Leaving Sales Voice Mail: The Debate Rages


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I recently ran across an extremely active discussion on LinkedIn. The topic was What’s the #1 Voice Mail Mistake Average Sales People Make?

At last tally, the thread had 65+ comments & I thought I’d do some analysis of the sentiments in this hot debate. The first debate point broke down around:

Which is the bigger mistake, leaving or not
leaving voice mail?

There were certainly strong opinions on both sides, but the vast majority favored using voicemail as a tool in the sales process.

The PRO VM Camp argued:
When I leave a VM, I’m not  expecting a call back. If I leave a short and compelling message, my hope is that they may take my call the next time I show up on caller id.

While the CON VM Camp countered:  
Your job is to work the phones, SPEAK to people, don’t leave them messages and expect them to do your work for you and call YOU back.

The second debate centered around:

What mistakes do Sales People make when leaving voicemails?

The comments broke down into 4 main categories:

  • Messages that aren’t sufficiently relevant to Buyers
  • Messages that are too long
  • Sounding scripted, rushed, nervous or overly casual
  • Leaving a single voicemail (the one-and-done approach) with no methodology for subsequent calls or emails

I wanted to share 3 comments that stuck out for me:

Make sure you prove to the prospect in the first 5 seconds of your voicemail that you have researched them, have something in common or were referred to them by a colleague or acquaintance. The goal of voicemail if you’re prospecting is not to have them call you back saying I want to buy – that’s not realistic (although that would be nice) but to acknowledge that there may be some potential for you to solve a business challenge they are currently facing and it’s worth additional exploration.
– Ray Carroll 

Leaving a message that says “we want to become your global partner for XX product” is much scarier than “Hi, I have a couple questions about how XX is purchased.” Scary questions don’t get returned (in my world).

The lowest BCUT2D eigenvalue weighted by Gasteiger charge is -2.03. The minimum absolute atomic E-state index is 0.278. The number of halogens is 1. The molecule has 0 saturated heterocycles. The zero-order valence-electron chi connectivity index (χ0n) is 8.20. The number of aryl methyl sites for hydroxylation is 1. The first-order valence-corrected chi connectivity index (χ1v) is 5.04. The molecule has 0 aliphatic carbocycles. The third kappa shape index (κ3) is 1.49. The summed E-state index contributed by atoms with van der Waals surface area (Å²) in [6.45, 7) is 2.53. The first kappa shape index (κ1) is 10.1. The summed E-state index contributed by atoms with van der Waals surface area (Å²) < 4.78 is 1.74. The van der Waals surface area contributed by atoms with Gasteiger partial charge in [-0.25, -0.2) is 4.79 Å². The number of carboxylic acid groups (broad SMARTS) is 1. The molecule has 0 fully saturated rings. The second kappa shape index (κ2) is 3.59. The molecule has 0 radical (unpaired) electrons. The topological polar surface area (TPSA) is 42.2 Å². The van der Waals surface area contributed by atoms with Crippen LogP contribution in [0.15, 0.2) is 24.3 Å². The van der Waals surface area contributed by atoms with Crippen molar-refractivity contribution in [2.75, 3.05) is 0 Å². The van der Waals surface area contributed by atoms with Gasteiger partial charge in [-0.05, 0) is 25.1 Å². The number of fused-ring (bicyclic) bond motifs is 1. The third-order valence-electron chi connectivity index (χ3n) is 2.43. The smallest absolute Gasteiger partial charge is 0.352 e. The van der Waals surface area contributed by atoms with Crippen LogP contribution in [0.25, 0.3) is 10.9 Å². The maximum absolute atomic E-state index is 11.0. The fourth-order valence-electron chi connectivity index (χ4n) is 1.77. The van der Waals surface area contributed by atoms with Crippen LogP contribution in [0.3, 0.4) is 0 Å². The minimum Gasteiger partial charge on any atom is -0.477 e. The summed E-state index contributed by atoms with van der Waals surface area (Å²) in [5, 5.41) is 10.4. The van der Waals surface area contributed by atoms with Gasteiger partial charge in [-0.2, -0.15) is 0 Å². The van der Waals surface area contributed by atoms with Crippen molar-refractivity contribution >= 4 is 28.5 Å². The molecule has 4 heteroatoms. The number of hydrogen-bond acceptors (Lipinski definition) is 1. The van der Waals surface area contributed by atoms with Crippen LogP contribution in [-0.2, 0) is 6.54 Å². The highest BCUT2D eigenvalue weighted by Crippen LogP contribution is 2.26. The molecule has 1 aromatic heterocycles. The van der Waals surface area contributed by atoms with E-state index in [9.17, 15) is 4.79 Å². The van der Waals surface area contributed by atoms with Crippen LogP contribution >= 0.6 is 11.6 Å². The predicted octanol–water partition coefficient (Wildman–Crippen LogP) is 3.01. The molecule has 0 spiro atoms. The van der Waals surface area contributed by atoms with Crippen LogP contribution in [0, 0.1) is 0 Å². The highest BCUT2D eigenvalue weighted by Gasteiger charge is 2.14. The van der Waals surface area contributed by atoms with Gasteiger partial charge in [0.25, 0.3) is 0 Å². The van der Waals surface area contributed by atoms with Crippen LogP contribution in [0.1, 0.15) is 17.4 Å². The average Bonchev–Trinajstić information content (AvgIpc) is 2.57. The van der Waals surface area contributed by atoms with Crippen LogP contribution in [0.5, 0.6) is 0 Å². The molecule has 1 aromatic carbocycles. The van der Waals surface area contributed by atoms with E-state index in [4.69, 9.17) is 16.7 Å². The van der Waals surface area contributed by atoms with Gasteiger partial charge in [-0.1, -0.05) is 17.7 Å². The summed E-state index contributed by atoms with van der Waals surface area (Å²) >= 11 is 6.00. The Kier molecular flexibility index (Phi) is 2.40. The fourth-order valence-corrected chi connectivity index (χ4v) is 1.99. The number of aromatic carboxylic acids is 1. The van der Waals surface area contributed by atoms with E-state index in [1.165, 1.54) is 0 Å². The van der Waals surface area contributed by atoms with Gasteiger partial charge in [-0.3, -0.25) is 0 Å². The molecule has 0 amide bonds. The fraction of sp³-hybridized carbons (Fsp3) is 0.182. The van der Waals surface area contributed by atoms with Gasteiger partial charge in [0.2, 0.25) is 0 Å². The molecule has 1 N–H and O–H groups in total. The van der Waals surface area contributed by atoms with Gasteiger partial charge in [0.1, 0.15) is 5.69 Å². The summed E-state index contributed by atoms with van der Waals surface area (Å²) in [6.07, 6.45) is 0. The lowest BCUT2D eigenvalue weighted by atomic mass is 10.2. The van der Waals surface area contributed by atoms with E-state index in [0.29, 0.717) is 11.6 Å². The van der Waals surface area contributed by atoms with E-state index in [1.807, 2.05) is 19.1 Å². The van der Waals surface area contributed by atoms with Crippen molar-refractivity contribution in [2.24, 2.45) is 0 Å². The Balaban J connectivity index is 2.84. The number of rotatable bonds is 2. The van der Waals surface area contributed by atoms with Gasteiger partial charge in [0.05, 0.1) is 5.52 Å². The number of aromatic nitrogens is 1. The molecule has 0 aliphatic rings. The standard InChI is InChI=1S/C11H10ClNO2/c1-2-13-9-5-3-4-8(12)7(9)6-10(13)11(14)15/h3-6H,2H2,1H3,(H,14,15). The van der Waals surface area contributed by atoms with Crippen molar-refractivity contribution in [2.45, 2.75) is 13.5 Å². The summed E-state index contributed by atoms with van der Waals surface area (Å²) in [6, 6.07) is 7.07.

– Mike Osterhaudt 

Not having a game plan for the message is mistake #1. Not listening to a few practice voice mail messages is mistake #2. 
Leave a few practice messages in your own VM box. We all love the sound of our own voice, but be honest, would you return your own voice mail? If not, change your plan, sharpen the message. Rinse and repeat. 
I learn a ton about what not to do from the voice mails I get from people soliciting me. At least 95% are too long and lack a compelling reason to do anything other than hit the delete button. The challenge is to make sure I don’t repeat those mistakes.
– Brad Hall 

I would love to hear your thoughts.

  • Should sales people be leaving voicemails? 
  • What mistakes do see you Reps making?

Republished with author's permission from original post.

Matt Bertuzzi
Matt draws upon his experience in technology product management and direct sales to help Bridge Group clients better define their customer profiles and gain actionable feedback from their target market.


  1. Matt, good article. When I was VP of Mkt for a large software company I had my call center manager test the effectiveness of leaving a message vs. not leaving a message. Better overall results were achieved by leaving a message. Very few prospects called back, but of course the ones that did were highly qualified. The greater benefit was that leaving a concise and benefit-oriented message increased the receptivity of prospects to future calls and email offers.

  2. I love that you a/b tested the approaches. The more “science” applied to the selling “arts” the better. Cheers.


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